The Web of Life (69-2) Plant Lines of Communication

Lines of Communication

Plants form communication lines among themselves and their neighbors. This provides a direct early warning system for threats in the neighborhood.

Most land plants are connected indirectly through mycelial fungi. The relationship between the fungi and plant is mutualistic.

Besides nutritional benefits, plants employ the fungi as communication conduits. For plants without runners, mycorrhizae make a fine chat line.

Such communication improves a plant’s fitness. Plants are better able to prepare themselves for attack and more successfully avert damage.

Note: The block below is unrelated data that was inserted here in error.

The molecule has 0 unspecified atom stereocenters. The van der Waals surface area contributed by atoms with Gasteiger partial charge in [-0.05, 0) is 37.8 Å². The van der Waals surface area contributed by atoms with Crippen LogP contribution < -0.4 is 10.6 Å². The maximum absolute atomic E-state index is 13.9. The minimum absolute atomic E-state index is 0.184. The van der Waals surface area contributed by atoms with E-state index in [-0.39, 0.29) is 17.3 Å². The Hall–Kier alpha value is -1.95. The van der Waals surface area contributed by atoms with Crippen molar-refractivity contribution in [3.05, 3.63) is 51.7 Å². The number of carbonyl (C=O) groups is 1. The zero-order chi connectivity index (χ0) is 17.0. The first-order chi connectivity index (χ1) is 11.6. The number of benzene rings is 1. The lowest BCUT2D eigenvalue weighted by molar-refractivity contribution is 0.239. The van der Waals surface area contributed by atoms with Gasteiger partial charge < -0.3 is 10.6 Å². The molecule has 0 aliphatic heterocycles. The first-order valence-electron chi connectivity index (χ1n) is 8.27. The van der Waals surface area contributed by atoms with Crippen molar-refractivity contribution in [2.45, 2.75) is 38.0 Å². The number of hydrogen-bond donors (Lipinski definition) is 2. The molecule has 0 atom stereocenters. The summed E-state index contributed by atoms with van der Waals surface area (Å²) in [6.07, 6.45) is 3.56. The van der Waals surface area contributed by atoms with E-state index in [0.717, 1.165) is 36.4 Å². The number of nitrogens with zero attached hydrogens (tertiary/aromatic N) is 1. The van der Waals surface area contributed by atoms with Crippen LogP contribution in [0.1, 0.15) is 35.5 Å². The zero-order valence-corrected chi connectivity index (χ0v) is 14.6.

When attacked, plants emit volatile airborne compounds that warn of their situation and solicit help from the natural enemies of their assailant.

Neighboring plants eavesdrop on each other and respond by priming their own defenses. They may do so quite selectively.

The plumbing of poplars is such that leaves do not have a direct connection to their neighbors. But volatiles released by a leaf under attack waft to neighbors, divulging data about the nature of the attacker.

Should an attacker move to graze nearby, the new prey revs its defense faster. The plant itself benefits by its own emissions but so do neighboring plants.